Certainly, the transition from product-focused to solution-focused is not an easy one. As the IT industry matures, more and more clients are looking to buy solutions from theirvendors. What does it take to change behaviour of newly acquired employees, recently hired sales reps, and business partners, many of whom come from product-centric cultures, to match this dramatic shift in the marketplace? Let's take a look at change in other areas of the world.
On the[Freakonomics blog], Stephen Dubner discusses how clever people in Israel have figured out a way to get people to clean up after their pets in public places. This is a problem in many countries. Here we see an old idea, the [carrot-and-stick] approach, combined with newinformation technology. Here's an excerpt:
"In order to keep a city’s streets clean of dog poop, require dog owners to submit DNA samples from their pets when they get licenses; then use that DNA database to trace any left-behind poop and send the dogs’ owners stiff fines.
Sometimes, if enough people change, then changing behaviours of the few remaining becomes much easier. DanLockton on his Architectures of Control blog posts about the[London Design Festival - Greengaged]. This year, the festival focused on behavior changes for a greener environment, ecodesign and sustainable issues in design.Here's an excerpt and corresponding 5-minute YouTube video:
Lea argued three important points relevant to behaviour change:
Of course, tax and government regulations can heavily influence behaviour and decisions. Since today is[International Talk Like a Pirate Day], I thought I would finish this post off with this interesting piece on Google barges. Some companies, like IBM and Google, seem more adaptable to changing behaviour and trying out fresh new ideas.Will Runyon over on the Raised Floor blog, has a post about Google's patent for[Data center barges on the sea]:"The idea is to use waves to power the data centers, ocean water to cool them, and a moored distance of seven miles or more to avoid paying taxes."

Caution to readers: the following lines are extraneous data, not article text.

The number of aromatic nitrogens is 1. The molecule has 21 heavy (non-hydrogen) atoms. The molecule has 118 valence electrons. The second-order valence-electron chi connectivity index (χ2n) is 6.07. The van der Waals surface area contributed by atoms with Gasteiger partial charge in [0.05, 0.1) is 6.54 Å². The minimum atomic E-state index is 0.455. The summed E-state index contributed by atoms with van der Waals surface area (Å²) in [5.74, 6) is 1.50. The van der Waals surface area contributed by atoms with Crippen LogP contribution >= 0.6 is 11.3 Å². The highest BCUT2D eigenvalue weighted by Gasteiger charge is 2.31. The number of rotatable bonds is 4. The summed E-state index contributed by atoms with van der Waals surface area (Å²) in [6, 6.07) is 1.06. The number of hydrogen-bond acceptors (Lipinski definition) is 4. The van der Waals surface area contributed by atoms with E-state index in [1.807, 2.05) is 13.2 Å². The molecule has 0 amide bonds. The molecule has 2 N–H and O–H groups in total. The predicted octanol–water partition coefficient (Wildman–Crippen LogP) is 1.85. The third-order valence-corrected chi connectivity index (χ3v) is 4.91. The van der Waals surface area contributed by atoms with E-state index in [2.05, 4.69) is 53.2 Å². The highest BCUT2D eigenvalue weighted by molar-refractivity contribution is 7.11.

Arrr! Now that's what I call a new way of looking at things!
technorati tags: IBM, strategy, Information Infrastructure, solution-selling, behaviour, HP, Sun, Dell, EMC, HDS, DNA, database, Petah Tikva, Israel, Dan Lockton, Candid Camera, Lea Simpson, Will Runyon, Raised Floor, Google, patent, barges, taxes, regulations[Read More]
I am glad not everyone is on vacation in August!
Brian Womack from Investor's Business Daily interviewed IBM vice president David Gelardi in the article[Big Iron Anything But Rusty For Mainframe Pioneer IBM]. Here are some excerpts:
"IBM says revenue for its mainframe business rose 32% in the second quarter compared with a year earlier, easily outpacing overall sales growth of 13%.A big driver was February's launch of IBM's next-generation mainframe line, the z10, its first big upgrade since 2004. IBM spent about $1.5 billion on the new line.
IBM offers a lower total cost of ownership (TCO) than HP or Sun can offer. For more about the IBM System z10 EC, see my posts last month:
And, of course, IBM is first-to-market on many mainframe enabling features in disk and tape storage systems. The combination of IBM servers with IBM storage systems is hard to beat!Read More]